Updated: Mar 30
Anybody who has the distasteful privilege of knowing me would tell you that I kinda dig movies. Old movies. New movies. Classic movies. Underground movies. Heck, I'll even dip my toes into a pool of movies that some would consider downright unpalatable, all off the easiest of nudges, whether they be recommendations or from personal curiosity. Being forced to consider, if even only for a moment, how I operate from a day-to-day basis reveals an image of someone who I'm not even sure is me. Right, I continually build the Story Screen brand from within and without all aspects of my life, that will allow such an act to go about with meaning and (I hope) grace. I also regularly concoct immensely stressful events that put myself into highly enjoyable situations in an effort to further build said brand's standing, not just in the local community, but again I hope, in the world. I have a very disturbing view of myself: I can do anything if I really put my shoulder into it, riding on the collective wave of confidence, morality, luck, and above all, more than a few really good friends who want the same thing that I've proudly made my life's work.
Humble brag officially over, I promise.
Look, I'm just gonna get right down to it: I love movies. Duh. But, also, I'm a huge fan of story, in all its multi-media forms. (I can hear you now: "We get it! You're into story! The name is Story Screen! WE GET IT!" I apologize.) I ingest about six movies a week, consistently keep up with (and catch up on) a multitude of television shows, average reading about one book a month (when I can), and take in music whenever and wherever I get the chance. This steady diet of story intake knows no bounds, stretching to a point that isn't just alarming, but at times of self-reflection, becomes downright all consuming. The term, “entertainment omnivore” comes to mind.
Okay, okay. Humble brag now very much over. Totally. Super promise.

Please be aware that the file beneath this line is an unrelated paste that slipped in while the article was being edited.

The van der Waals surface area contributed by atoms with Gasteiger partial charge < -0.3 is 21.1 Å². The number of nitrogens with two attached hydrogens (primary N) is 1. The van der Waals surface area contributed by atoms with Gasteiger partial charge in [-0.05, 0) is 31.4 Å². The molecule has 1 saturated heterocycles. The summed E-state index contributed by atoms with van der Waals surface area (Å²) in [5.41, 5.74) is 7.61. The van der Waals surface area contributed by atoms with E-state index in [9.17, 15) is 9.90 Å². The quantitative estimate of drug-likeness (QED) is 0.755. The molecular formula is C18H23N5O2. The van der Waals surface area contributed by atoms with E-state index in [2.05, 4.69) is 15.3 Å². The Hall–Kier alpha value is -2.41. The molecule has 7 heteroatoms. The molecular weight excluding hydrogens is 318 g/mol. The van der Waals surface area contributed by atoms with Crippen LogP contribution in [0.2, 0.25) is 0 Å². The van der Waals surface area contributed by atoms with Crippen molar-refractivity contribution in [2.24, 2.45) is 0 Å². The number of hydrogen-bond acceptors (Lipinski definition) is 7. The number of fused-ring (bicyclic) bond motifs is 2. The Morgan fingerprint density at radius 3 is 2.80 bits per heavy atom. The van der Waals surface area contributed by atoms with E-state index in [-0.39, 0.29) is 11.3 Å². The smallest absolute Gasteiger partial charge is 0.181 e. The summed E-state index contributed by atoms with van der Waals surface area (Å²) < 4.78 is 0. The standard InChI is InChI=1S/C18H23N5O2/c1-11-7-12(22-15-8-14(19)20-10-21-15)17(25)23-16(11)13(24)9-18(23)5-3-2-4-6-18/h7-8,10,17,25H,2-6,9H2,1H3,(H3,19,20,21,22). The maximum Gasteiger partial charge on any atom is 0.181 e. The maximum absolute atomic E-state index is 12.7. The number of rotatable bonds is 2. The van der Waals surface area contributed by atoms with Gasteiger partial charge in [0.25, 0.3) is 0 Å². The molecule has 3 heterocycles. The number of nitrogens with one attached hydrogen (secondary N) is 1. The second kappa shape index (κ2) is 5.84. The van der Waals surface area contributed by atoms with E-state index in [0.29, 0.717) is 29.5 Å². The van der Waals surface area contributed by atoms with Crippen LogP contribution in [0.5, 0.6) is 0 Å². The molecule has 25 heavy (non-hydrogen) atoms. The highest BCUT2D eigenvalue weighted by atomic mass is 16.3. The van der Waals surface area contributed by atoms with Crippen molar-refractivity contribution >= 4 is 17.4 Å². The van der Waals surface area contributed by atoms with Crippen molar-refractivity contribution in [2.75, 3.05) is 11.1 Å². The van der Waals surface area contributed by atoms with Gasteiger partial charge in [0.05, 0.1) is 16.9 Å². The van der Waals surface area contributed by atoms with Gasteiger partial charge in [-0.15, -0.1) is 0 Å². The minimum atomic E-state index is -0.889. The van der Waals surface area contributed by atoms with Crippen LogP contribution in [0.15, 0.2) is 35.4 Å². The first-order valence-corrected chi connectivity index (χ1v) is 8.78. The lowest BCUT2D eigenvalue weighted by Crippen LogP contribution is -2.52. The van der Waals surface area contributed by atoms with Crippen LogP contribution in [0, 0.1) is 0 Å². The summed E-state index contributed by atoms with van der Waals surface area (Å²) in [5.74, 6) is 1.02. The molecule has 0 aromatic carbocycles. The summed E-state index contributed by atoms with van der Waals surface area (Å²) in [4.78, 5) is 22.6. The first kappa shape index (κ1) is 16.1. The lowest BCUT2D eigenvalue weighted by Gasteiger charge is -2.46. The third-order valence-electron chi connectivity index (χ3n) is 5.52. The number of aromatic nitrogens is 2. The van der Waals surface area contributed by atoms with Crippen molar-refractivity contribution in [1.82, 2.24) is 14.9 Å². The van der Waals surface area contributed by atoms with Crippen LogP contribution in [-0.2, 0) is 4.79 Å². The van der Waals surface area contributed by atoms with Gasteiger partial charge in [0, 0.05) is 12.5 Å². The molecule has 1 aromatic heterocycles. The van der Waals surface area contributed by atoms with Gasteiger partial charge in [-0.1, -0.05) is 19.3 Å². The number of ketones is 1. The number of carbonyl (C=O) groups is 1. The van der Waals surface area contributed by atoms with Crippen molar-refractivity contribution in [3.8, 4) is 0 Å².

The fun part of all of this is that I end up watching a lot of movies that aren't necessarily on everyone's radar. This year has already seen the releases of some seriously top-notch films, from massively released smashes like Black Panther and Incredibles 2, to little surprises that gained wider audiences due to word of mouth, such as Won't You Be My Neighbor? and Annihilation. But these bad boys aren't the only new options being served up at the cinema buffet. There is a slew of under-releases, VOD's, and original streaming service content that always contain the possibility of unearthing that sweetest of movie watching experiences: “the Hidden Gem.” I always love searching through newly released films that look interesting (and this isn't to say that I single-handedly found these flicks, just more of a declaration that I put the time in to not only discover them, but to also watch them and see what they're up to). So, here are a few little movies I've found that have been released this year that you may be curious about, or haven't even heard of.
THE STRANGE ONES
(dir. Lauren Wolkstein/Christopher Radcliff)
The first movie I watched in 2018, I was pretty excited to check out this early release, which deals with two brothers in the midst of a camping road trip. A thriller by every possible stretch of the word, The Strange Ones starts out predictable, takes a hard turn into existential, and ultimately ends up delivering a surprisingly hypnotic look into the mind of a young boy who is grappling with the quintessential question: Why?
(dir. Sally Potter)
A goddamn treat of a quick watch, this little black-and-white diddy is loaded to the brim with charm, humor, charm, mystery, charm, betrayal, and, above all else, an insanely talented cast reaching for the sky. Where the twisty plot falters, the very appropriately heavy-handed dialogue soars, making for a deliciously hilarious and poignant look into the mechanisms of society, philosophy, religion, trust, and good old-fashioned baking.
(dir. Andrew Niccol)
The most positive thing I can say about Anon is that it is slick, sleek and kinda cool. The use of aspect ratio integrated POV is alluring, but never really pays off in any thematic (or interesting) way. The sci-fi noir ends up attempting to comment on social media and technology, as well as humanity and its morals, only to crudely dig its way up its own ass to simply say, “Crazy, right??”
(dir. Yolanda Ramke/Ben Howling)